Awesome for 24 fans, but the "game" part doesn't really work
It’s kind of a stretch to call 24: The Game a “game” because that is not the reason that anyone has played it. As a piece of the 24 universe it is meant to fill in some gaps and tie up some loose threads between seasons 2 and 3 of the show, and to that end it does a respectable job. Several threads from the end of Day 2 that were either hardly addressed or not explained at all in Day 3 have lots of light shed on them. However, as a video game for the Sony PlayStation 2 game console it’s really a paint-by-numbers game that gets too ambitious for its own good and consequently falls on its face.
The TV show of 24 is rife with material from which to create a game; it has action, interesting characters (both good and bad), numerous and insane plot twists and the ever-growing suspense that comes with its ticking clock. You can play as several characters from the show including Jack, Chase, Tony and Kim (along with many other non-playable characters from the series) who look pretty amazing. Every actor from the series has lent their likeness (and most voices as well) to this game to make it feel totally authentic and in that regard it does not fail. Furthermore, actual writers from the show penned the game’s story, so that early-seasons feel is pretty much cemented. And no, this game doesn’t take 24 hours to complete; it’s more along the lines of 10 hours.
There are three primary modes of play; third-person action (shooting hordes of enemies and stealthily sneaking around), mini-game puzzle solving (hacking into computers and electronic door locks) and driving missions. We’ll start with the third-person action because it does take up the bulk of the game, but it also has its own bulk of ups and downs.
The basic controls are the left stick to move, L1 to target an enemy and R1 to fire your gun. There’s also a “cover” system in 24: The Game and it works pretty well in small fights; simply press X behind something large enough to hide behind such as a stack of crates or a wall to have Jack put his back to the wall. Pressing L1 while in cover will have him peer out to see if any enemies are around and target them if any are, at which point you may open fire at will. It’s once we get past these “basic” controls that problems start cropping up. For starters, if there are two or more enemies that Jack can aim at, the camera will almost always auto-aim at the wrong one whether it be the one farthest away, the one not shooting at you or the unarmed one you shouldn’t shoot at all. Pressing left or right on the left thumbstick will change targets but you have to press hard or it won’t always work.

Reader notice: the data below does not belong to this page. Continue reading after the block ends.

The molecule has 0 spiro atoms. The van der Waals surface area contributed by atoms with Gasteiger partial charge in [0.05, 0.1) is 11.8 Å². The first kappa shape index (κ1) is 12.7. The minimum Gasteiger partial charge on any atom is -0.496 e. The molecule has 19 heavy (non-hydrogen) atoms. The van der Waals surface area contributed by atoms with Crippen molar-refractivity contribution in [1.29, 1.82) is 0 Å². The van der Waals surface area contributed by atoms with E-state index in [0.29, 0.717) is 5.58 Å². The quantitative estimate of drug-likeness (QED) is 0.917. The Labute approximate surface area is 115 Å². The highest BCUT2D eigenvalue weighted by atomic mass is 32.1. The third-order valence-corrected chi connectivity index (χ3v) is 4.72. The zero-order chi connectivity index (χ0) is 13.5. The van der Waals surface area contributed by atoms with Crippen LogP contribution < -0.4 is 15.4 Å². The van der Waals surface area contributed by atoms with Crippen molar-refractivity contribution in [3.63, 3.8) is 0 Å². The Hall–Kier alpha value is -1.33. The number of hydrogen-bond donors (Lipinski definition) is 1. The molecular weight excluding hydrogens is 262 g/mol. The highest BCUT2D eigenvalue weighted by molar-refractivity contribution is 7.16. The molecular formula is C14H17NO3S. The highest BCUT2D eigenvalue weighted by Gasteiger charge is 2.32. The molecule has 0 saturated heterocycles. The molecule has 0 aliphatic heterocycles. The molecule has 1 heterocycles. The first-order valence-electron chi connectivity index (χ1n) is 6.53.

The fun that third-person shooting offers is all the weapons you can choose from; pistols, shotguns, automatic weapons, better automatic weapons and a good old punch in the face if you need to. You can take weapons and ammo from any of the dead henchmen you come across by pressing Square while standing over them. 24: The Game even has an option to auto-equip the best weapon in your arsenal, so if you find yourself running low on 9mm ammo for your pistol and you search a body only for more enemies to come running at you, you may find yourself suddenly firing your new Soviet rifle at them. The thing is you will have dead henchmen left and right to pick ammo from because the enemy AI is incredibly stupid; they either don’t shoot back or have a cover pattern that makes them easily hittable. If you stand far enough away you can simply take cover and mow down a dozen enemies before any of them can get a good shot off at you. This only appears to be a problem from a pure gameplay stance, but as a 24 fan I can excuse it because in its own strange way the game is actually keeping with the way the show unfolds; Jack against an army of ten terrorists with automatic weapons, and all he needs is his 9mm, 15-shot pistol to take out nine of them and then kill the tenth with his bare hands and maybe a nearby chain. However, while everything is peachy from far away, once you get in close you will wonder if you’re playing a finished game. If you’re confronting more than one enemy up close the L1 aiming system will be shot to hell with the camera spastically jumping around everywhere except at the guy who’s filling you with of bullets or repeatedly punching you in the head, and by the time you either manage to look at the enemy or run away your life will almost be completely depleted. This incredible annoyance will cause you to twitch with anger, so if you can, avoid any close combat and invert the controls if you have to.
Speaking of needing patience, there are some rather lengthy driving missions, and unfortunately they are the least fun part of the game because every vehicle you can control in this game handles absolutely atrociously. It feels like you’re driving on ice with bald tires and you’re actually controlling a piece of wood. Every mission involves either you chasing a villain or you getting chased and rammed by several enemy vehicles, and if the controls weren’t so bad these missions would actually be fun; suddenly reversing, swerving about and even losing your pursuers by forcing them to crash into oncoming traffic is some level of fun, but the fact of the matter is that you will almost always need to play a driving mission at least twice to actually pass it, and some of the ones later in the game require even more patience. Luckily every mission, if lengthy enough, has auto-save checkpoints that will keep you from having to start all over if you fail a mission, and you will when driving.